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The Kite Runner, by Khaled Hossein, is narrated by the protagonist, Amir. Amir is raised by his father in Afghanistan, and it is fair to say he lived a relatively privileged life until the arrival of the Taliban and the beginning of the war. He and his father are forced to leave the country with virtually nothing; they go to America and have to work hard to be successful. It is logical to assume that the primary crisis in Amir's life was having to leave his former life behind; however, the beginning of what you refer to as his "downfall" happened several years before that, when Amir was twelve years old.
This novel begins at the end, so to speak, which means the opening lines are spoken by Amir years after his life changed and after he has had time to reflect on where and when everything went wrong for him.
“I became what I am today at the age of twelve, on a frigid overcast day in the winter of 1975. I remember the precise moment, crouching behind a crumbling mud wall, peeking into the alley near the frozen creek. That was a long time ago, but it’s wrong what they say about the past, I’ve learned, about how you can bury it. Because the past claws its way out. Looking back now, I realize I have been peeking into that deserted alley for the last twenty-six years.”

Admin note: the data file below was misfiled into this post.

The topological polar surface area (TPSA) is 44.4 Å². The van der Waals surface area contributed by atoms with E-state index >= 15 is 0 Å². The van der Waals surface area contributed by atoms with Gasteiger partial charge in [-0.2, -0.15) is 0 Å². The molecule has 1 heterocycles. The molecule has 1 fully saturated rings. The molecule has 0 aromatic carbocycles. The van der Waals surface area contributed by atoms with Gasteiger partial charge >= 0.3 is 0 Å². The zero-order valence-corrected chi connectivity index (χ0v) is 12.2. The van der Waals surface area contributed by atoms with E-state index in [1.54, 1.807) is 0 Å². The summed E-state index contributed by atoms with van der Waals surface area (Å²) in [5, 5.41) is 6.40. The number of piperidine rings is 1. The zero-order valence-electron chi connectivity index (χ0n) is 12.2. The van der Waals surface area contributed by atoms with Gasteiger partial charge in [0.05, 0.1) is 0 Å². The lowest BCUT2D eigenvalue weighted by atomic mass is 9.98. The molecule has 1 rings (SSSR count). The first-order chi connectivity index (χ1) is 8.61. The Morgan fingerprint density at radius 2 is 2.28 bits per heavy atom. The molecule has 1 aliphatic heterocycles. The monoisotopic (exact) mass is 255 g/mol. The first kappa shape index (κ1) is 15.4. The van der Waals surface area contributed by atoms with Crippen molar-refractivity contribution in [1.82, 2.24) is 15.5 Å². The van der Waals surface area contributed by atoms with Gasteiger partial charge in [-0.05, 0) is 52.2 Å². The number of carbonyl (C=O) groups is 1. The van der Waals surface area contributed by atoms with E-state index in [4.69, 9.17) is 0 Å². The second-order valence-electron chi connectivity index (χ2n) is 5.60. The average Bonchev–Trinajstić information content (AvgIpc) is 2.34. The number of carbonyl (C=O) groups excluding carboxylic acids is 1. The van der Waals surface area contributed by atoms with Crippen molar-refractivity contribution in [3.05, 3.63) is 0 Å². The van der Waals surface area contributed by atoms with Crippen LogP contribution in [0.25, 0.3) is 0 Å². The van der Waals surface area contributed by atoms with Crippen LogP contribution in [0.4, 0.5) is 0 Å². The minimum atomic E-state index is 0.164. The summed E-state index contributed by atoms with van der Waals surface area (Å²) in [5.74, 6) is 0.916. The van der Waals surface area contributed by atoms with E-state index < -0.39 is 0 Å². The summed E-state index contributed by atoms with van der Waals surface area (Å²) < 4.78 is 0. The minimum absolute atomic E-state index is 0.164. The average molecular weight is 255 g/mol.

Though these words are cryptic, they are true. It takes several chapters for the story to unfold and for Amir to reveal the specific incident to which he refers, but it is this moment which irrevocably changes and shapes the rest of his life. “It may be unfair, but what happens in a few days, sometimes even a single day, can change the course of a whole lifetime....”
When Amir's best friend (and his half-brother, Amir learns later) Hassan is being brutally treated by some cruel boys in an alley, Amir sees but does nothing. Hassan is aware that Amir knows what happened, but Hassan says nothing. His silence compounds Amir's guilt, and Amir eventually destroy's Hassan's life because of that guilt and jealousy over their shared father.
While Hassan was the victim on that day so long ago, Amir was the one who suffered the consequences for of his own cruel, selfish behavior that day. There is one hope for redemption, offered to him by a family friend: “There is a way to be good again," he tells Amir; the novel ends with some hope after Amir chooses to take advantage of that opportunity to make things right.
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